GREENSBORO, N.C. -- Did you really think Virginia Tech would easily make the NCAA tournament?
Of course you didn’t.
If the Hokies were going to finally be in the Big Dance after a three-year drought littered with injuries and poor performances at the wrong times and a buzzer-beating loss three years ago to North Carolina in the ACC tourney, it had to occur in an epic fashion, right? Virginia Tech hardly does anything the easy way.
The Hokies could not have played worse in the first 20 minutes of their ACC quarterfinal game, shooting 17 percent overall, 18 percent on 3-pointers and 53 percent from the free throw line in a 19-point half.
If the selection committee was watching, they would’ve had good reason to kick the Hokies out of the field at halftime.
But Virginia Tech, despite playing its usual six players, clawed back into the game and took the lead on an Erick Green jumper with five seconds remaining. Following a timeout, Florida State’s Derwin Kitchen raced down the sideline and buried a corner jumper. The Seminoles raced out to mob Kitchen. The Hokies were devastated. Virginia Tech coach Seth Greenberg couldn’t watch.
But the play was reviewable, and after a number of anxious moments official Bryan Kersey ruled the shot was not good after replays showed that it was barely on the tips of Kitchen’s fingers when the clock hit zero and the red light went on. The Hokies had beaten the Seminoles, 52-51.
“I was crying on national TV, but that’s alright,’’ Greenberg said. “But if the shot is counted, does that mean we’re out? It’s that thin?’’
Maybe. Maybe not.
The Hokies are just happy they don’t have to find out.
“For a team that has been so close, so many times, to finally have the basketball gods smile on them a little bit, it’s pretty cool,’’ Greenberg said.
The Hokies have had a bizarre season plagued with injuries. J.T. Thompson tore his ACL in the preseason. Allen Chaney was never cleared to play in the offseason. Cadarian Raines was not healthy and starting guard Dorenzo Hudson was available for only nine games because of a foot injury.
Yet Tech was able to get a signature win against Duke at home on Feb. 26. Before that, wins over Penn State, Oklahoma State and even Mississippi State were the only wins the team could boast about.
But the Hokies followed up that Duke upset by falling flat against Boston College at home, which meant it had been swept by the Eagles (also swept by Virginia) before losing to Clemson on the road.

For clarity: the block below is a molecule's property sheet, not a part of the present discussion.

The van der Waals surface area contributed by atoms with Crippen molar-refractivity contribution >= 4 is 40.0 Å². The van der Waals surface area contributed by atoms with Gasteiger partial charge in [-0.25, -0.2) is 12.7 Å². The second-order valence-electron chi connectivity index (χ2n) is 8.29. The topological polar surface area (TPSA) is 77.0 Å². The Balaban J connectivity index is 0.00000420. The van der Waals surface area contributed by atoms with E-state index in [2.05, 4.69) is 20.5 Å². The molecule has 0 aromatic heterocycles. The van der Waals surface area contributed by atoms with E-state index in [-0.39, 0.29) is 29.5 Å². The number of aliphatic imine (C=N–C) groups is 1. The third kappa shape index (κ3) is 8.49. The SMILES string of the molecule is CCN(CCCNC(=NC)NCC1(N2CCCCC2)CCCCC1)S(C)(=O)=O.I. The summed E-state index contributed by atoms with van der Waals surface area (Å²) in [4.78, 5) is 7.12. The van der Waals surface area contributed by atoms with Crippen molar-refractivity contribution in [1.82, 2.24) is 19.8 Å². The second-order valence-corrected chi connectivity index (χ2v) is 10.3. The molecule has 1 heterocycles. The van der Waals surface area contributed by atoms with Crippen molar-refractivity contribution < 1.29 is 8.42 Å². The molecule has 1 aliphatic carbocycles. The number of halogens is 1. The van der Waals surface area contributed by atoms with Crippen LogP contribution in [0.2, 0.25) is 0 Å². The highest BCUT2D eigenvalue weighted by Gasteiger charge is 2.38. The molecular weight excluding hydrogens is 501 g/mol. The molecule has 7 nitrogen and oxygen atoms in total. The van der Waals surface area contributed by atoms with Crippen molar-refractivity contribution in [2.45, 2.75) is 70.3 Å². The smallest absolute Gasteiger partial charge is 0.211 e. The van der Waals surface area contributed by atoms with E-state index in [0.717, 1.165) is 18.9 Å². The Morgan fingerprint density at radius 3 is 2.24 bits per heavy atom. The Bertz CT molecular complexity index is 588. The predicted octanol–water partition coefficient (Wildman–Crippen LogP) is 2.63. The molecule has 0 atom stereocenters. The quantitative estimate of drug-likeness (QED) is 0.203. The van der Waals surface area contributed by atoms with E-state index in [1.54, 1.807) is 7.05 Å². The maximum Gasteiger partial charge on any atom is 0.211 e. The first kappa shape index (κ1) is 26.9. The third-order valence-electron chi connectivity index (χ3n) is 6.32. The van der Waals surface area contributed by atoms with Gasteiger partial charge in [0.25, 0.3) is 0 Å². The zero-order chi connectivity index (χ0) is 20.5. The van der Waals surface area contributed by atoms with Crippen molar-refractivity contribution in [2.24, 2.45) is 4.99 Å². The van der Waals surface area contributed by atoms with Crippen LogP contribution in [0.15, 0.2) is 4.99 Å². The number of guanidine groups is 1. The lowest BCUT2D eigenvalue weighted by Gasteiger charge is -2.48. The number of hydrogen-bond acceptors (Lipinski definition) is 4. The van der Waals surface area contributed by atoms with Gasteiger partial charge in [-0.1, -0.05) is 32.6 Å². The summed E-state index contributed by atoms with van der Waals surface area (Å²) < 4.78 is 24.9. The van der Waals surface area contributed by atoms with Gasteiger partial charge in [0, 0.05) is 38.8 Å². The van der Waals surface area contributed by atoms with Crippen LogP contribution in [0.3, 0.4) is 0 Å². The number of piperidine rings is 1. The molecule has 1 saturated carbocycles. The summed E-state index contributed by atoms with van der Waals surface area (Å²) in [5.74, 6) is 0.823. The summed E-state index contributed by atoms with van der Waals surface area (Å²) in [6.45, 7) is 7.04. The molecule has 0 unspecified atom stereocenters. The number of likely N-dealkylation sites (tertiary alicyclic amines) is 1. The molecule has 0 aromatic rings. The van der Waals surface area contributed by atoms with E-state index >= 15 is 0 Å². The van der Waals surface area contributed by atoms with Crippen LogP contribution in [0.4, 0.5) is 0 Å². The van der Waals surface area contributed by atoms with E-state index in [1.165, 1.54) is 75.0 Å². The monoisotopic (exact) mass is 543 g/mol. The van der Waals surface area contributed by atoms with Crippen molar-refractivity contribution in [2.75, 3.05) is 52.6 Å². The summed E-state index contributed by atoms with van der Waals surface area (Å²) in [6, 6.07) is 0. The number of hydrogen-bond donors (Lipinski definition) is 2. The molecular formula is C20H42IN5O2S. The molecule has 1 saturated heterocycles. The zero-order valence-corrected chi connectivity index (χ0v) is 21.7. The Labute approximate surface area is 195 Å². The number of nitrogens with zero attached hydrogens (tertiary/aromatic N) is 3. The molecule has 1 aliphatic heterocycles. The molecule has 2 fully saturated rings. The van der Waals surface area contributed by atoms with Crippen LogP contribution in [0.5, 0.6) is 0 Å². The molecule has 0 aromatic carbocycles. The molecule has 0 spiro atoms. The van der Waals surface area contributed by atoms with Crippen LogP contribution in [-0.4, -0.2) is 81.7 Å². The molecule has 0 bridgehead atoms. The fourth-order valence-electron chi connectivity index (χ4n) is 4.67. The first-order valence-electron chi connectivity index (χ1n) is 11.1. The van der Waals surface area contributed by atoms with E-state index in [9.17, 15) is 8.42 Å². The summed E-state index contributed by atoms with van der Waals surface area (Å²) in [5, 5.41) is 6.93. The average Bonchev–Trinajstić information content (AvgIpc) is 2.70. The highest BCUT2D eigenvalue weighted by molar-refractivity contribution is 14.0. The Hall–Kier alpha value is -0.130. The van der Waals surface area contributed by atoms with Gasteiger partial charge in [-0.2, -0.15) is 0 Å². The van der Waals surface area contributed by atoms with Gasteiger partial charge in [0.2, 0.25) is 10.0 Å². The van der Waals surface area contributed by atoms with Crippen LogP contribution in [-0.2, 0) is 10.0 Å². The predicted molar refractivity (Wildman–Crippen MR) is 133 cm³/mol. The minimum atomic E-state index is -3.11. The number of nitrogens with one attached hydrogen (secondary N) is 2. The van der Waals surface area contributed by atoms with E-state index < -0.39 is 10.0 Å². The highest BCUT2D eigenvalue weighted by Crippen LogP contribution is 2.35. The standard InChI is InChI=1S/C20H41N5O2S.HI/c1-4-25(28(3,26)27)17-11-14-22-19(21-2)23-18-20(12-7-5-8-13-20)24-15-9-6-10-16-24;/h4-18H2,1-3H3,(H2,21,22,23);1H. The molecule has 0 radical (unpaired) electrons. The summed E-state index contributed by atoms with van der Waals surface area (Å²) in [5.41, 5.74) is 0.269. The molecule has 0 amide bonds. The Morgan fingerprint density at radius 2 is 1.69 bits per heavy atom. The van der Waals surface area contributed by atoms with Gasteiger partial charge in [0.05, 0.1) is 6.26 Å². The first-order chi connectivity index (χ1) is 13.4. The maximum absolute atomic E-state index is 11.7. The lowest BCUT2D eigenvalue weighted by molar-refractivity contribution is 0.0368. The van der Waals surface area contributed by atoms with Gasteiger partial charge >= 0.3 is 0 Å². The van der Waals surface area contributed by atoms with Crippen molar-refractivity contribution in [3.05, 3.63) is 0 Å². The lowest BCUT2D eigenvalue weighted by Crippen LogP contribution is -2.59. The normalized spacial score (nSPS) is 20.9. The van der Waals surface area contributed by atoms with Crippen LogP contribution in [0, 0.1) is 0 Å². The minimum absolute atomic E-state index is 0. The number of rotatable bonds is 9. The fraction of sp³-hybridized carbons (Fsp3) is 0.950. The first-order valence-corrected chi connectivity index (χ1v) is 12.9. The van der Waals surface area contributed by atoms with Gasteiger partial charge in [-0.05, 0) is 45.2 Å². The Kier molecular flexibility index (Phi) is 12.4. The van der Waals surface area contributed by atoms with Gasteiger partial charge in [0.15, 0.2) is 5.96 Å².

Beating Georgia Tech in the first round Thursday was a must, and losing to Florida State on Friday would have given the selection committee an excuse to take a pass.
“People don’t realize how much it took for us to beat Duke,’’ senior guard Malcolm Delaney said. “We were done. We were drained. We didn’t lose our confidence, but we had some injuries that week.’’
Along with Jeff Allen inside, Delaney has had to carry the squad for most of the season. But the play of Green and fellow sophomore Manny Atkins has elevated the team during times of trouble. Delaney tried to make a winning play on the Hokies’ final possession on Friday. He drove into the lane but had to kick the ball back out to Green, who calmly buried the winning shot.
Greenberg said he told Green in the huddle at the under-four-minute timeout that he was going to hit a winning shot. Green said he had confidence in taking it, and Delaney had enough confidence to pass him the ball.
“I had a chance early in the season to win games and I took jump shots when I should have gone to the rim,’’ Delaney said. “[Green] was wide open, and I had confidence that he makes the shot.’’
Green was one of two Hokies at the other end with a hand in Kitchen’s face. When the shot went down, the swing of emotions strangled Virginia Tech.
“My heart froze when he hit that shot,’’ Delaney said. “I couldn’t watch the monitor. I just waited for the refs to signal. It was such a stress reliever. All I saw was Florida State reacting to the bucket being good. This is probably the biggest game I’ve been in, except the Duke game. We had to win this game with six people.’’
The Hokies have been burned too often on Selection Sunday to take anything for granted. A win on Saturday against Duke, however, would all but seal the deal. The Blue Devils might not have Nolan Smith for the semifinal because of a left toe injury suffered in Friday’s win over Maryland. Greenberg laughed at Duke playing a man down. He’s had to play with limited numbers all season.
Florida State, meanwhile, is expected to make the field with relative ease. Junior forward Chris Singleton, who missed the past five games with a broken right foot, ran around in warm-ups, but didn’t play.
“It was up to coach [Leonard Hamilton], but I understand it,’’ Singleton said. “I’m playing next week [in the NCAA tournament]. There’s no choice. I’m playing next week.’’
The selection committee has information on the Seminoles and will seed them accordingly. For Virginia Tech, though, the committee needed results, not news on an injured player.
Finally, the Hokies gave the committee a positive headline to discuss -- a last-second win that may have propelled them into the field.